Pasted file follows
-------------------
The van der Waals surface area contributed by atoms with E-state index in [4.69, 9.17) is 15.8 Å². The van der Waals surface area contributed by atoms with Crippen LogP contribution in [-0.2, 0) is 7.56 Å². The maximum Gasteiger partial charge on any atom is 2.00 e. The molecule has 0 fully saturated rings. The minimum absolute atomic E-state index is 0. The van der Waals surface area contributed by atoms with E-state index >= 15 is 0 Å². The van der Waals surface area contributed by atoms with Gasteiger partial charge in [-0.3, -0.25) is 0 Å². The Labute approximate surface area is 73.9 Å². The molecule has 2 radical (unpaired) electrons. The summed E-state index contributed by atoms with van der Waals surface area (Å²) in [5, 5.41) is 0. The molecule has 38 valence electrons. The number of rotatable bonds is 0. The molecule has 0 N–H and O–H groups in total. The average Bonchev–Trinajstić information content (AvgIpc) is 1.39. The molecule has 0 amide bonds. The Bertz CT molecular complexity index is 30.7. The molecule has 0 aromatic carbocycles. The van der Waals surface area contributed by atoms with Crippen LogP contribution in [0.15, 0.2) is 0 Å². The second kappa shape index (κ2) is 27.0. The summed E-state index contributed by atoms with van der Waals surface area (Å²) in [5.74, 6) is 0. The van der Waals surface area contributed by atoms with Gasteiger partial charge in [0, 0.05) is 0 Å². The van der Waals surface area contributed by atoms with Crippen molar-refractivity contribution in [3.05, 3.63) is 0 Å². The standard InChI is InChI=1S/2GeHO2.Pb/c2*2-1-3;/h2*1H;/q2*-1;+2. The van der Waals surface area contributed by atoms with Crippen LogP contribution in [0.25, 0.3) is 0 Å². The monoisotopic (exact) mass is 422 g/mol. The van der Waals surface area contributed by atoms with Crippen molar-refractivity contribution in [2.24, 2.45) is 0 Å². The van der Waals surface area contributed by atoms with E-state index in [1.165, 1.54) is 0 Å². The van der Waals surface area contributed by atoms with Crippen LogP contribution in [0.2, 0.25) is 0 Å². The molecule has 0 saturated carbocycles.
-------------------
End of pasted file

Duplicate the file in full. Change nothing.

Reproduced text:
The van der Waals surface area contributed by atoms with E-state index in [4.69, 9.17) is 15.8 Å². The van der Waals surface area contributed by atoms with Crippen LogP contribution in [-0.2, 0) is 7.56 Å². The maximum Gasteiger partial charge on any atom is 2.00 e. The molecule has 0 fully saturated rings. The minimum absolute atomic E-state index is 0. The van der Waals surface area contributed by atoms with E-state index >= 15 is 0 Å². The van der Waals surface area contributed by atoms with Gasteiger partial charge in [-0.3, -0.25) is 0 Å². The Labute approximate surface area is 73.9 Å². The molecule has 2 radical (unpaired) electrons. The summed E-state index contributed by atoms with van der Waals surface area (Å²) in [5, 5.41) is 0. The molecule has 38 valence electrons. The number of rotatable bonds is 0. The molecule has 0 N–H and O–H groups in total. The average Bonchev–Trinajstić information content (AvgIpc) is 1.39. The molecule has 0 amide bonds. The Bertz CT molecular complexity index is 30.7. The molecule has 0 aromatic carbocycles. The van der Waals surface area contributed by atoms with Crippen LogP contribution in [0.15, 0.2) is 0 Å². The second kappa shape index (κ2) is 27.0. The summed E-state index contributed by atoms with van der Waals surface area (Å²) in [5.74, 6) is 0. The van der Waals surface area contributed by atoms with Gasteiger partial charge in [0, 0.05) is 0 Å². The van der Waals surface area contributed by atoms with Crippen molar-refractivity contribution in [3.05, 3.63) is 0 Å². The standard InChI is InChI=1S/2GeHO2.Pb/c2*2-1-3;/h2*1H;/q2*-1;+2. The van der Waals surface area contributed by atoms with Crippen LogP contribution in [0.25, 0.3) is 0 Å². The monoisotopic (exact) mass is 422 g/mol. The van der Waals surface area contributed by atoms with Crippen molar-refractivity contribution in [2.24, 2.45) is 0 Å². The van der Waals surface area contributed by atoms with E-state index in [1.165, 1.54) is 0 Å². The van der Waals surface area contributed by atoms with Crippen LogP contribution in [0.2, 0.25) is 0 Å². The molecule has 0 saturated carbocycles.